I have spent the last 6 weeks or so watching the struggle of life as it pushes against death. A friend (NF) was discovered to be in the last stages of cancer after an appointment with his doctor. I don’t use the term “doctor visit” because when you visit someone the company is usually desired and welcomed.

After the testing and consultations with experts in the field, a course of action was decided upon. Radiation, chemotherapy, medications, and a special diet. The course of action gave us all hope for more time. He passed on Mother’s Day in the wee hours of morning. He died in the hospital. Wife and children, and grands by his side. We funeralized him yesterday.

Unlike his immediate family, I had the opportunity to come home and enjoy a peaceful house. They had company until late evening. I listened to some of his favorite songs and reflected upon the first time my husband and I met NF and his wife.

One Sunday morning, another couple in our small church brought friends along. Everyone was introduced and we settled into our service beginning with Sunday School, devotional singing, and then the sermon. They were amazed and delighted that I played the bass guitar during devotion. My husband delivered the sermon with his usual way of invigorating the verses and involving the audience by asking questions with them supplying reasons and answers. The sermon was followed by the alter call and then, benediction. After the service, our guests stayed to let us know how much they enjoyed the service. That was almost 10 years ago. After that they were regulars at church, singing, reading scripture, teaching Sunday School, and proclaiming God’s glory!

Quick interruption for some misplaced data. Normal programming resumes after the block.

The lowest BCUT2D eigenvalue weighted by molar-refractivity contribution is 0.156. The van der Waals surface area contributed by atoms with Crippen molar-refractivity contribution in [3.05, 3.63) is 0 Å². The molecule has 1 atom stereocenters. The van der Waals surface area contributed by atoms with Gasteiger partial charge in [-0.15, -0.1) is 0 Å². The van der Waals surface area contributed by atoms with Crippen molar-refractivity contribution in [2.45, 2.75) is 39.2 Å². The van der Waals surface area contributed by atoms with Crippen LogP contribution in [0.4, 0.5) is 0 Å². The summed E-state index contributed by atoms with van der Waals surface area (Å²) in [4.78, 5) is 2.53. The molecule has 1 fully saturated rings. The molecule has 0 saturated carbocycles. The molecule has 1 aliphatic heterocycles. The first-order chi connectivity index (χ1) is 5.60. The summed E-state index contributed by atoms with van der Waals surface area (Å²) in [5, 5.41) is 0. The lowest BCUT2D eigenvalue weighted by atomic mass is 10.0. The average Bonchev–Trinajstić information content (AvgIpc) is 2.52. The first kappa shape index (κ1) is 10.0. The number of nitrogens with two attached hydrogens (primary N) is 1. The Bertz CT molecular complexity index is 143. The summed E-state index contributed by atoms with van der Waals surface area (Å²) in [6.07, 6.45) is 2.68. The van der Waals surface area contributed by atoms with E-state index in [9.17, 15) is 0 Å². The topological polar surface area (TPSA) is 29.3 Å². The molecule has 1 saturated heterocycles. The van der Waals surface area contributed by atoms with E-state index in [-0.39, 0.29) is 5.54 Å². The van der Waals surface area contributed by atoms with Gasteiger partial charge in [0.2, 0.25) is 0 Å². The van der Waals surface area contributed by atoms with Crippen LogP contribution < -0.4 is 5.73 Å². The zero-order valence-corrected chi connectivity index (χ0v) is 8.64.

In our 10 years of friendship (familyship) we shared many lunches, dinners, and visits. Getting to know each others family members and habits. Knowing how much love and devotion N and G had with each other, my heart breaks to know that she will have to adjust to living alone. She and her husband did almost everything together. You rarely saw one without the other.

Things about Nathaniel:

Favorite Verse: “This is the day the Lord has made; we will rejoice and be glad in it.” Psalm 118:24

Favorite Songs: Lord, If I Got My Ticket, Can I Ride and I Surrender All along with many others . . .

Favorite Food: All of it

Favorite Saying: Anything worth having is worth asking for.

Nathaniel lived with determination and spirit. His zest for life was apparent in his words and in his walk. He was loving and giving, and his love of God was more than just lip-service.

Nathaniel collected and sold metal and other things for a living. He called himself (laughingly) a “junkman” but in reality he was a treasure hunter. Oh, the stories he could tell about his adventures with his wife backing up every story as the truth. We would laugh in joy and amazement at his adventures.

Our short dinners would usually go well past 2 hours as we ate and shared stories. Visits were more like sit-ins because nobody wanted to be the first to leave. Even at church, when the service was over, most of us would stand around talking every Sunday for another while.

Nathaniel was loved and will be missed.